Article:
How does Lara reconcile her desire to be a doctor, and the Hippocratic oath she will have to take—do no harm, etc.—with her role in this game fixing ring, particularly taking care of Desjardins?
For her, it’s all about being in survival mode. Like she says, ‘I’ve done things I’ve never thought I could do.’ It’s one of those things that she probably was always capable of, considering her family history, but it wasn’t until she was put in that situation, that she realized she could do really do it. What good is an oath if you’re dead? I think that’s basically what it comes down to.

As one of the few females who support a professional men’s team, how was that to live with as you went about shooting the series?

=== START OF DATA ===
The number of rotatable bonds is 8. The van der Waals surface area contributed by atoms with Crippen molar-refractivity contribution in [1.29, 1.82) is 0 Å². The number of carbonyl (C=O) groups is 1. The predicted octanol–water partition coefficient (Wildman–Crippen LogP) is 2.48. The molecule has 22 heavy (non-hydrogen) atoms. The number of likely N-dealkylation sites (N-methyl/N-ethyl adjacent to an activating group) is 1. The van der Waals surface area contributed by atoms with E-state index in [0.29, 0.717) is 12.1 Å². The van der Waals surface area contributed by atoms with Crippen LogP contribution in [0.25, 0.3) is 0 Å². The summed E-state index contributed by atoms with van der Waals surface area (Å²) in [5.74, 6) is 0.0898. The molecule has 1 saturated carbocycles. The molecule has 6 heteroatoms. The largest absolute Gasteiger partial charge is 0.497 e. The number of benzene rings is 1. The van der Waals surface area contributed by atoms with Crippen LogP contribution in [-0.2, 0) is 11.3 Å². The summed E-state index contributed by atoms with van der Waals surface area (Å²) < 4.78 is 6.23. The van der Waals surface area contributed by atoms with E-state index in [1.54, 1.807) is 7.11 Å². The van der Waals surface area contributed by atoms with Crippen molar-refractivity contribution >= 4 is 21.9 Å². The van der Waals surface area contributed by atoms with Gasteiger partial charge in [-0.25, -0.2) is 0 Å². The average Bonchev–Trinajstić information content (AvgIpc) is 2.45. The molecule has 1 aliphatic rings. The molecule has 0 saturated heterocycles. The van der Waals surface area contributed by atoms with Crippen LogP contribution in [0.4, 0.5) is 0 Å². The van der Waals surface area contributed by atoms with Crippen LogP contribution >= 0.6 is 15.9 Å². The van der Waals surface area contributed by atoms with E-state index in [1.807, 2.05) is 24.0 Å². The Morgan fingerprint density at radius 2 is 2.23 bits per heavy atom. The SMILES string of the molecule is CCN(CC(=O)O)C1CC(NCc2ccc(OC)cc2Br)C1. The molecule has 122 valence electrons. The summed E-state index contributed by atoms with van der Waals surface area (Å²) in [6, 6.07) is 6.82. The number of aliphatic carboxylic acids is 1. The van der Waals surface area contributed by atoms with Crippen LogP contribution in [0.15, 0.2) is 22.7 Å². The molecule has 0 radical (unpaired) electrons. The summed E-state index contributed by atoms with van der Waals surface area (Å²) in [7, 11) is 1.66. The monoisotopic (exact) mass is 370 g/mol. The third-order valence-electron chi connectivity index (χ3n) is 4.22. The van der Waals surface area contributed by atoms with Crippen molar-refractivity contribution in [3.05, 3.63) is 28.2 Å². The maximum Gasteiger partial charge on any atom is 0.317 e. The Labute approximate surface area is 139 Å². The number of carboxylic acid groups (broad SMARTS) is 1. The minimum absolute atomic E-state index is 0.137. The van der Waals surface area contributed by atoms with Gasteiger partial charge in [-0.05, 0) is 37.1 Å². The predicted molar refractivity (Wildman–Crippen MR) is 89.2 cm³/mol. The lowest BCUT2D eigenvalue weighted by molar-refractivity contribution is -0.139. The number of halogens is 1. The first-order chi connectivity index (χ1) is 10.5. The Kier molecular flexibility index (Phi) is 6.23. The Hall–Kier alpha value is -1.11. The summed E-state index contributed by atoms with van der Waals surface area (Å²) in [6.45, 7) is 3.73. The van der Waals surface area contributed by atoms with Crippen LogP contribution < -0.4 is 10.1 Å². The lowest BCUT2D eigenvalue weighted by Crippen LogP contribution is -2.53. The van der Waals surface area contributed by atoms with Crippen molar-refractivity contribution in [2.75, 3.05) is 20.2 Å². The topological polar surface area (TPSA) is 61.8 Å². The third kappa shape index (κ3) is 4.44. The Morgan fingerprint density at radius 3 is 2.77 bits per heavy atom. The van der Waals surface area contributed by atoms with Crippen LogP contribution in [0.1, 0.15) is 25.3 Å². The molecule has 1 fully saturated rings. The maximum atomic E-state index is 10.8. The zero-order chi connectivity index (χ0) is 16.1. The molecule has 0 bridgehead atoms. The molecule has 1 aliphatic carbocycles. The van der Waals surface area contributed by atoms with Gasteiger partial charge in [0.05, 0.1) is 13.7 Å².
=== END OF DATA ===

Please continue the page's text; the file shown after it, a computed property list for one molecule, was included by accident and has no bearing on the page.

21 Thunder is very much about a men’s soccer team, but if you look at all the female characters in the show, there are all strong and intelligent women. I also think the show really highlights what it’s like to be a strong woman in a man’s world. In terms of shooting, these guys are the best group of guys you could ask for. They really are a team and the chemistry between all of us is evident on screen. We’ve all become very good friends, and that’s why this show has been particularly special to be a part of.

Can you tell fans a bit about yourself? Where you grew up? How you came to the business of acting? How you got this role?
I was born in Winnipeg, Manitoba. My parents emigrated over from China with my two older sisters, but we’ve lived most of our lives here in Toronto. I started taking an interest in acting back when I was in high school but because my parents valued academics, I went to university for kinesiology. Shortly after my first year, I realized I need to pursue my passion and the rest is history.